The expertise of the Moneyfacts team is regularly in demand, with journalists and media outlets from across the financial services and national spectrum relying on our experts for up-to-the-minute information. Here's a quick overview of just some of the places we've been in the news recently:
- News of a 100% mortgage hit the headlines last week, and Moneyfacts.co.uk's finance expert Rachel Springall sent out a comment to mark the occasion. This was picked up in several publications, including The Guardian, The Mirror, The Money Pages, What Mortgage and Mortgage Introducer. "Those borrowers with little or no savings for a deposit will no doubt be struggling and may wonder if they will ever become a homeowner without support. Parents, too, may well want to help their children get their first home, but are hesitant to relinquish their hard-earned savings, so a guaranteed fixed return for three years at a fantastic rate will no doubt be enticing," said Rachel of the Lend a Hand deal from Lloyds Bank, which offers a 100% mortgage loan provided parents stump up a deposit of 10% that's kept in a three-year bond paying 2.50%.
- Elsewhere in the world of mortgages, our research on the gap between two and five-year mortgage rates shrinking was picked up by publications including the Financial Times, Your Mortgage and Financial Reporter, and it was also used in the print versions of The Telegraph, the i newspaper and The Sun. "While it is difficult to predict what the mortgage market may face in 2019, it is still positive to see the rate gap shrink, particularly for those borrowers eyeing up a five-year fixed deal who want to avoid any potential interest rates rises for some peace of mind," said Rachel.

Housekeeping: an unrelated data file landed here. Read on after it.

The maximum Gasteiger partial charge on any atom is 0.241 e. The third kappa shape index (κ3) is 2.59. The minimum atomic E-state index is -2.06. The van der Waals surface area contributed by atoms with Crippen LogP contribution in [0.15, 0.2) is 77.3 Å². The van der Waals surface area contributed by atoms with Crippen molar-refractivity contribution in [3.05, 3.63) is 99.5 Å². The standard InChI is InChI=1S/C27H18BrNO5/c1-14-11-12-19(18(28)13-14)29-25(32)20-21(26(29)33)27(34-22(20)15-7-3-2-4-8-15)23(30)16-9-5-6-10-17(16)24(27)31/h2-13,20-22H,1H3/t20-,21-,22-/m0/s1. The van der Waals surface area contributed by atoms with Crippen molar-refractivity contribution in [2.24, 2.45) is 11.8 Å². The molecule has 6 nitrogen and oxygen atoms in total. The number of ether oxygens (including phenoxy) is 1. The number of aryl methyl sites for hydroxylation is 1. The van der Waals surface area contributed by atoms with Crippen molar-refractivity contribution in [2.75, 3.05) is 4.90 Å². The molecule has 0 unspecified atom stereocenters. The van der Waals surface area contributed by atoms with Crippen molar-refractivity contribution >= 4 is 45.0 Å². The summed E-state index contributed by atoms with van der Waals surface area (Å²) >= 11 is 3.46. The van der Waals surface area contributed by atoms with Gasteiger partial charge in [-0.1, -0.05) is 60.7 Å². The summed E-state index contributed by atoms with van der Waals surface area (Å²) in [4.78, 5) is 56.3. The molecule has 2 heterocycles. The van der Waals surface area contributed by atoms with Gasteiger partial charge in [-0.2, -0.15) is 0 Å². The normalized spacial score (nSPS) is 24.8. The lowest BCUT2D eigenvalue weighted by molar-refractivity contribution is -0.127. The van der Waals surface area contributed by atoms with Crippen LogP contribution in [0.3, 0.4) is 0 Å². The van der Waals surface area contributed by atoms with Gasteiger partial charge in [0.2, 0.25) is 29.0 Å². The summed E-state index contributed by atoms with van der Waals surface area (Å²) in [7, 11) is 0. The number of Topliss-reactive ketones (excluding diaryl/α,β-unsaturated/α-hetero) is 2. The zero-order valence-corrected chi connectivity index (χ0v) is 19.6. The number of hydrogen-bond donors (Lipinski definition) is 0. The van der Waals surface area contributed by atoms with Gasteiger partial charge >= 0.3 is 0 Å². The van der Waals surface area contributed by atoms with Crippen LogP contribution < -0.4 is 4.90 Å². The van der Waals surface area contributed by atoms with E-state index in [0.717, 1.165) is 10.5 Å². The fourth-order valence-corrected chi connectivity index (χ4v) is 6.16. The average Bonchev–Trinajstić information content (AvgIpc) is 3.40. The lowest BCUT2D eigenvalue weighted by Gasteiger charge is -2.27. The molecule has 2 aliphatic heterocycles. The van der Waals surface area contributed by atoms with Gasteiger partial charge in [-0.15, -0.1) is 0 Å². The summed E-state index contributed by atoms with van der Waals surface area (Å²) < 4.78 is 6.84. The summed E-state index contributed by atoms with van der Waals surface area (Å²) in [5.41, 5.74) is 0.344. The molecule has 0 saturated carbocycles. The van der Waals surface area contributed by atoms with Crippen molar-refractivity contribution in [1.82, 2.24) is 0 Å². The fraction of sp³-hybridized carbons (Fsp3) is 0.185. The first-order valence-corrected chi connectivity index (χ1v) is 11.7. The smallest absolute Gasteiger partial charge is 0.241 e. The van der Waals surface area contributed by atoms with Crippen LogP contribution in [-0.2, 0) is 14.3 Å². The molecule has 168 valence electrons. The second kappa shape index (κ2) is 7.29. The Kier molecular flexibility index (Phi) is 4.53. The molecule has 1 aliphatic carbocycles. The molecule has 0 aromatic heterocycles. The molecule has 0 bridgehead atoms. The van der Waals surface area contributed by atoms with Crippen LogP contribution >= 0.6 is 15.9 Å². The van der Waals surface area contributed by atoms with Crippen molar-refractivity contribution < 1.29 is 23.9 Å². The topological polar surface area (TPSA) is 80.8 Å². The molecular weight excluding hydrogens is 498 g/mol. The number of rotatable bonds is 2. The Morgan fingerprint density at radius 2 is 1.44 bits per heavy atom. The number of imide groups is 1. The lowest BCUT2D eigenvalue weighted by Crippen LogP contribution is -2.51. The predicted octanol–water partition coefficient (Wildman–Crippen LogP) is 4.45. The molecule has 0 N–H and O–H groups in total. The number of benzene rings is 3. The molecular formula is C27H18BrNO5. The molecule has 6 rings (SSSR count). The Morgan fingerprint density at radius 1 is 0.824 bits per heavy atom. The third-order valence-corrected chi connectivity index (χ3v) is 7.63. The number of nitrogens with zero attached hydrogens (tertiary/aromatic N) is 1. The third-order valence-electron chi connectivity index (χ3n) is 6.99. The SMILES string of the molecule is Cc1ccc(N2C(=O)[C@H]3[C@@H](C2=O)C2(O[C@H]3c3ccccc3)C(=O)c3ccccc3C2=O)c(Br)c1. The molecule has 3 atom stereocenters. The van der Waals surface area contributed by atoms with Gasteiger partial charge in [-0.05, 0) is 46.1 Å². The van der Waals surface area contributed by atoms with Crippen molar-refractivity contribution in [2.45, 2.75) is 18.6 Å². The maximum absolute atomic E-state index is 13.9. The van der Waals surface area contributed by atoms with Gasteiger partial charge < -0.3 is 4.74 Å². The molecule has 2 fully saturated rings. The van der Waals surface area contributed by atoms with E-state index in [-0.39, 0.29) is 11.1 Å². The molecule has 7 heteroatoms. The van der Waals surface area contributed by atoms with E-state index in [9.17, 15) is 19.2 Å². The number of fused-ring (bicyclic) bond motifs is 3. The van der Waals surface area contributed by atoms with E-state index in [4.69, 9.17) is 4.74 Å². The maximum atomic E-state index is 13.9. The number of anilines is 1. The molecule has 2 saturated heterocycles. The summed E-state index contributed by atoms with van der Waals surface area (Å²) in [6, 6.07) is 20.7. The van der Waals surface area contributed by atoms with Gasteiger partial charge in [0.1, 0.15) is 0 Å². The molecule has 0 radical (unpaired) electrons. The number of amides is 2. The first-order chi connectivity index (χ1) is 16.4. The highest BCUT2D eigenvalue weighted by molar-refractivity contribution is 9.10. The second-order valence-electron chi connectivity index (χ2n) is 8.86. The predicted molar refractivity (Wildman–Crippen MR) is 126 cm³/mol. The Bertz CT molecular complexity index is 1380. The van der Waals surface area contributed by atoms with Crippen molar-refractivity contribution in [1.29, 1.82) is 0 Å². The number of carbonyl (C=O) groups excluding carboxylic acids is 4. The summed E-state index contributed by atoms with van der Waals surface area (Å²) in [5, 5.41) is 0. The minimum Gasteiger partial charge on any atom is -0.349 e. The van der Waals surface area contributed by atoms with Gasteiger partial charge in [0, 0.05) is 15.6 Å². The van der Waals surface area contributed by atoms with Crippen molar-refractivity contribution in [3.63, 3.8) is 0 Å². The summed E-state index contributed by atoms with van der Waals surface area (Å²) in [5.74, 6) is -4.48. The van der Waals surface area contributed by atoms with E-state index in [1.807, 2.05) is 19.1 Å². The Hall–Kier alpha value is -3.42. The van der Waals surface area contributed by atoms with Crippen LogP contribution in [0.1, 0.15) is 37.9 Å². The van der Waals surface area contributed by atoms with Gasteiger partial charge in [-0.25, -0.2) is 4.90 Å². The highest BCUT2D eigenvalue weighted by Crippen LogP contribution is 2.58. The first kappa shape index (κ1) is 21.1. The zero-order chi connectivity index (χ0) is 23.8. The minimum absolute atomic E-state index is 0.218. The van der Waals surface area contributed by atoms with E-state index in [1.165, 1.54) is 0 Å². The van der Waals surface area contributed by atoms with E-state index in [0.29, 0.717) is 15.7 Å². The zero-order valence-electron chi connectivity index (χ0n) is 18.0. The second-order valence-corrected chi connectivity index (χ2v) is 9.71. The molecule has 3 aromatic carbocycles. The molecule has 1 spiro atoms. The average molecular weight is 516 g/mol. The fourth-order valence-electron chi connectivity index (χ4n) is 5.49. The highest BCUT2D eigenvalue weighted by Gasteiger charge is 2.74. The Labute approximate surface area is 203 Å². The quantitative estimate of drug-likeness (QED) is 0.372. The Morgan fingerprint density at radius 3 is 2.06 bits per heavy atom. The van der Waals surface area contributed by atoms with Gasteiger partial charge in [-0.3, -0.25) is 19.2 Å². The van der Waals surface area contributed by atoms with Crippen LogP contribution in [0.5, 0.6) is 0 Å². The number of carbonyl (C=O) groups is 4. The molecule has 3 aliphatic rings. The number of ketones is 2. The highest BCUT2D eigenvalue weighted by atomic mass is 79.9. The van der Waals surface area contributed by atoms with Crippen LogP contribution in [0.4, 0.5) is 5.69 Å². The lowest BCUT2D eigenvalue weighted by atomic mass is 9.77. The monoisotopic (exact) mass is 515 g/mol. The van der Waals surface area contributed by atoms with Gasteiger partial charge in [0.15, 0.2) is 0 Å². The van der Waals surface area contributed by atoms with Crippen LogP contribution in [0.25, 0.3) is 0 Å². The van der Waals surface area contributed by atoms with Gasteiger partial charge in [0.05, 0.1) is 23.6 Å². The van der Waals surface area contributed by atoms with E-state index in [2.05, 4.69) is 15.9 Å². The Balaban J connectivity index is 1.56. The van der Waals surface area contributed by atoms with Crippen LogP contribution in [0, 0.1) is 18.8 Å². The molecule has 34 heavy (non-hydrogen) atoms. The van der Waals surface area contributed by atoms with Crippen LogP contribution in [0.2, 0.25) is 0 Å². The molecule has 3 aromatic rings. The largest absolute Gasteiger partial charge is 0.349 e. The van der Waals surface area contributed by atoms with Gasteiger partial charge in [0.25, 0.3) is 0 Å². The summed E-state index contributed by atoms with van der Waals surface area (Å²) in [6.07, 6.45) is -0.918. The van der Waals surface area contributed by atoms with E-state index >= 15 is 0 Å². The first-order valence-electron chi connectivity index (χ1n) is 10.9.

- Turning our attention to pensions, and our report on pension funds suffering the worst losses since the financial crisis was picked up in The Times, FT Adviser and Pensions Age, to name but a few. "Last year's market downturn will increase the focus on the investment decisions being made by pension savers and drawdown investors," said Richard Eagling, head of Pensions at Moneyfacts. "The extent of the losses experienced by pension funds last year, combined with the return of greater volatility, raises the question as to whether pensions savers and drawdown investors will be sufficiently alarmed to adjust their investment strategies and reduce their exposure to stock markets."